A large herbivore such as the elephant obviously makes a tremendous impact on the habitat through its feeding and other activities. This has several conse quences for the plant and animal communities in the ecosystem. The transformation of woodland into savanna favors the populations of grazing ungulates. Browsing by elephants on trees keeps the trees in a stunted, shrubby stage that facilitates feeding by smaller browsing mammals. The creation of gaps in forests likewise promotes the growth of herbaceous plants that provide forage for many other herbivores. The paths that elephants make through dense undergrowth also help smaller mammals. The holes that elephants dig in dry riverbeds for subsoil water are also used by other animals. Elephants eat soil or rock (geophagy) to satisfy their appetite for salt. This may result in considerable erosion of land and even the formation of caves along the steep-sided walls of river valleys or cliffs. Some of the larger caves discovered, such as at Mount Elgon in Kenya, have been formed through rock-crunching by elephants over many thousands of years. In semiarid East Africa, the Maasai have long recognized that an abundant elephant population that reduces the density of bushland also keeps down the population of tsetse flies that cause sleeping sickness in humans.
The role of elephants in dispersing fruits and their seeds is well documented, especially in rain forest habitats (see chapter 5). The key question, then, is to what extent is such dispersal important to the regeneration of these plants. One obvious advantage is the mere transport of seeds away from the vicinity of the parent tree, where they may suffer higher destruction from pathogens and seed predators. The passage of a seed through the gut of an animal is also known in several cases to improve the chances of germination by softening or scarification of the seed coat.
Seeds of leguminous plants such as acacias are known to germinate more successfully after being voided by a large herbivore. In semiarid African and Asian habitats, the seeds of such legumes are very common in the dung of elephants. Joseph Dudley found that the seeds of Acacia erioloba alone made up 12% of the dung weight, with some piles having over 5,000 seeds of this plant during the dry season in Zimbabwe's Hwange National Park. James Powell recorded 91 plant species germinating from the dung of forest elephants in Cameroon, these representing 14% of the species recorded in this region. Experiments by Diana Lieberman and associates on seeds of 11 species in Ghana's moist forests showed that, in three of these, the rate of germination was clearly higher in ingested seeds than in fresh seeds. In two species, there was no difference in germination rates, while in the rest the experiments were incomplete. While smaller fruits and their seeds may be dispersed by a variety of animals, a tree with large fruits and seeds may be exclusively dispersed by the megaherbivores.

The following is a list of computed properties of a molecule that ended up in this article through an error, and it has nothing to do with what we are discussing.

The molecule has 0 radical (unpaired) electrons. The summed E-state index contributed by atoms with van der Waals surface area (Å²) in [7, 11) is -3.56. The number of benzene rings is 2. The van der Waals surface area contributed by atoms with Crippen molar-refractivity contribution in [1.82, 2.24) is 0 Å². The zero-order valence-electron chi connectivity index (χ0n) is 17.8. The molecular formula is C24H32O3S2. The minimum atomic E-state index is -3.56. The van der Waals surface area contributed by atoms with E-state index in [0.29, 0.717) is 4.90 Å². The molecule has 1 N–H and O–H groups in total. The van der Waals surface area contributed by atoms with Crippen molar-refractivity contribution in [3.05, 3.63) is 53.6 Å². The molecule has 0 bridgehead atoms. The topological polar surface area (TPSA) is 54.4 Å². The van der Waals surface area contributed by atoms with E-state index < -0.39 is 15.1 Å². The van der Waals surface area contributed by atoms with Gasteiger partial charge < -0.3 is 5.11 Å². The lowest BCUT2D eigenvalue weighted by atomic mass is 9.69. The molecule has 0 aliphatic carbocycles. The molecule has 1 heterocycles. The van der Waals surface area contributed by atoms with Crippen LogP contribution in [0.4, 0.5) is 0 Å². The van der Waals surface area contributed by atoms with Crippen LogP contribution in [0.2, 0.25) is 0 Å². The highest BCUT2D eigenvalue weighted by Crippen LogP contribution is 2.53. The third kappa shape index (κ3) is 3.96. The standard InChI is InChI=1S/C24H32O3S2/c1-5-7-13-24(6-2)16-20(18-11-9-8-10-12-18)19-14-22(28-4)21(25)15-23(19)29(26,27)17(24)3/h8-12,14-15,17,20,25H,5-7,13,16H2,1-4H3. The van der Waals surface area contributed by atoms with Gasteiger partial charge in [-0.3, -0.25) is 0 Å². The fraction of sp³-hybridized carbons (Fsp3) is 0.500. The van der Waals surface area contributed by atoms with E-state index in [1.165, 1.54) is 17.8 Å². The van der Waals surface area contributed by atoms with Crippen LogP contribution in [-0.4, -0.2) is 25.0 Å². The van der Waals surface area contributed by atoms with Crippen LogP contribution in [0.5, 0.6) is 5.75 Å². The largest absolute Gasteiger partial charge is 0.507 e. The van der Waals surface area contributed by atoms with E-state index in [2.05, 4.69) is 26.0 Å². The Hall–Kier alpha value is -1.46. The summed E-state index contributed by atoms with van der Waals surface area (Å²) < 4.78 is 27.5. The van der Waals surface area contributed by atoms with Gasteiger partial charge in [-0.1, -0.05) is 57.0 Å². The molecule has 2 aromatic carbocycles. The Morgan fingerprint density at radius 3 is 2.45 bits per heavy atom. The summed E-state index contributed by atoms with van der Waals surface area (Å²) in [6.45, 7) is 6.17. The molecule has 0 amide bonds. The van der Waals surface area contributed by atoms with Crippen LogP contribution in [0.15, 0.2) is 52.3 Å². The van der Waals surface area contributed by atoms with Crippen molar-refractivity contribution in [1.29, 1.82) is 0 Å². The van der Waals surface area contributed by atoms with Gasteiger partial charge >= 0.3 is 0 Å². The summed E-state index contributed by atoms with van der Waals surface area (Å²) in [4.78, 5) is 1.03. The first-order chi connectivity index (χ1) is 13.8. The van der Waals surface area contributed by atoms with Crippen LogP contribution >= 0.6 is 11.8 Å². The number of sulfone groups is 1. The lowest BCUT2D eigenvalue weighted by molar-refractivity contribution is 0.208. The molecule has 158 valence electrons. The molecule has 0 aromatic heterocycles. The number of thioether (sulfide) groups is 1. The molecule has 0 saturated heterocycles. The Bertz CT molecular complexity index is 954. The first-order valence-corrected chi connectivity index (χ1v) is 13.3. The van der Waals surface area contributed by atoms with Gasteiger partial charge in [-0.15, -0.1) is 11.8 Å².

Would such tree species fail to regenerate and decline over time if elephants disappear from an area? Daniel Janzen and Paul Martin proposed that the demography of many Neotropical plants that had evolved for dispersal by megafauna (e.g., gomphotheres) would have altered after the late Pleistocene extinctions (chapter 1). Several traits of extant plants, such as large fleshy fruits, large seeds protected by hard coats, or seemingly passive dispersal are "anach ronisms" in today's world. Henry Howe has questioned this hypothesis as being vague; in particular, it is not clear how so many species with "megafaunal syndromes" have persisted for over 10,000 years.
A careful inventory by William Hawthorne and Marc Parren of West African rain forest plants in Upper Guinea, where elephants have declined greatly, found little evidence for a collapse of plant populations, including those most likely to be dependent on elephants for dispersal. One exception was the forest date (Balanites wilsoniana), a dry forest tree with seeds that germinate much better and seedlings that grow faster after passage through an elephant's gut. This tree may suffer a decline over a centennial timescale if elephants disappear from a region.
To evaluate the role of elephants in seed dispersal and plant demography, one has to consider several factors, including seed survival from ingestion to voiding, dispersal distance, germination success, and the eventual growth and establishment of the seedlings up to at least the sapling stage. Only then can the role of elephants in seed dispersal be objectively described.
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